• A test set is used to determine accuracy
    • Examples:
      • Direct marketing: targeted mailings based on buy/don’t class
      • Fraud detection: predict fraudulent use of credit cards, insurance, telephones, etc.
      • Sky survey cataloging: catalog objects based as star/galaxy
  • 12. Classification Example: Sky Survey
    • Approach
      • Segment the image
      • Measure image attributes – 40 per object
      • Model the class (star/galaxy or stage) based on the attributes
    • Currently 3K images
    • 23Kx23K pixels
    Images from: http://aps.umn.edu
  • 13. Clustering
    • Given a set of data points:
      • Each has a set of attributes
      • A similarity measure among them
    • Find clusters such that:
      • Points in one cluster are more similar to each other than points in other clusters
    • Similarities measures are problem specific:
      • E.g., Euclidean distance for continuous data
  • 14. Clustering Applications
    • Market Segmentation:
      • Divide market into distinct subsets
    • Document clustering:
      • Find group of related documents, based on common keywords
      • Set in information retrieval
    • Financial market analysis
      • Find groups of companies with common stock behavior
  • 15. Associate Rule Discovery
    • Given a set of records, each containing set of items
      • Produce dependency rules that predict occurrences of an item based on others
    • Applications:
      • Marketing, sales promotion and shelf management
      • Inventory management
    Rules: {Milk}  {Coke} {Diaper,Milk}  Beer Coke, Diaper, Milk 5 Beer, Bread, Diaper, Milk 4 Beer, Coke, Diaper, Milk 3 Beer, Bread 2 Bread, Coke, Milk 1 Items TID
  • 16. Other Data Mining Problems
    • Sequential Pattern Discovery
      • Given a set of objects, each with a timeline of events
      • Find rules that predict sequential dependencies
      • Example: patterns in telecommunications alarm logs
    • Regression:
      • Predict a value one variable given others
      • Assume a linear or non-linear model of dependence
      • Examples:
        • Predict sales amounts based on advertising expenditures
        • Predict wind velocities based on temperature, pressure, etc.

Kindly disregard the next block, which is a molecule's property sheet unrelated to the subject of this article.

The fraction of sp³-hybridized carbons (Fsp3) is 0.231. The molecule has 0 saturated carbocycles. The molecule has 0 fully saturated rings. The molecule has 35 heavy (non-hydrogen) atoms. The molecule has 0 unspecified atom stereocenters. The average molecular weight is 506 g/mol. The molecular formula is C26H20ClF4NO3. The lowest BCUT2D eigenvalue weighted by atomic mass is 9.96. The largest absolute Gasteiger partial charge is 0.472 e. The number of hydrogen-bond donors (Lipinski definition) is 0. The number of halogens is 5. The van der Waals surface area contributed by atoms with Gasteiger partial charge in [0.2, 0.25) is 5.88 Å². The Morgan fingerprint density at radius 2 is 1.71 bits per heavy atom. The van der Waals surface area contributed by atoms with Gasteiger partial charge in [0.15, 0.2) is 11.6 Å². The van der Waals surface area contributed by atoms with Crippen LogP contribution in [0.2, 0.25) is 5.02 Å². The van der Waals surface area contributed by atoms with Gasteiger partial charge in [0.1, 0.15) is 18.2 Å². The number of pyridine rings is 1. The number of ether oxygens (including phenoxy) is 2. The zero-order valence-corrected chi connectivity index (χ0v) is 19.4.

• Deviation Detection
      • Discover most significant change in data from previous values
  • 17. Serial Algorithms for Classification
    • Decision Tree Classifiers
      • Overview of Decision Trees
      • Tree induction
      • Tree pruning
    • Rule-based methods
    • Memory Based Reasoning
    • Neural networks
    • Genetic algorithms
    • Bayesian networks
    Inexpensive Easy to interpret Easy to integrate into DBs
  • 18. Decision Tree Algorithms
    • Many Algorithms
      • Hunt’s Algorithm
      • CART
      • ID3, C4.5
      • SLIQ, SPRINT
    Refund Marital Income NO NO NO YES >80K <=80K S,D M Yes No Yes 90K S No 10 No 75K M No 9 Yes 85K S No 8 No 220K D Yes 7 No 60K M No 6 Yes 95K D No 5 No 120K M Yes 4 No 70K S No 3 No 100K M No 2 No 125K S Yes 1 Cheat Income Marital Refund Tid
  • 19. Tree Induction
    • Greedy strategy
      • Split based on attribute that optimizes splitting criterion
    • Two phases at each node in tree
      • Split determining phase:
        • Which attribute to split
        • How to split
          • Two-way split of multi-valued attribute (Marital: S,D,M)
          • Continuous attributes: discretize in advance, cluster on the fly
      • Splitting phase
        • Do the split and create child nodes
  • 20. GINI Splitting Criterion
    • Gini Index:
      • GINI(t) = 1 –  j [p(j | t) ] 2
      • where p(j|t) is the relative frequence of class j at node t
    • Measures impurity of a node
        • Max (1-1/nc) when records are equally distributed
        • Minimum (0.) when all records belong to one class, implying most interesting information
    • Other criteria may be better, but similar evaluation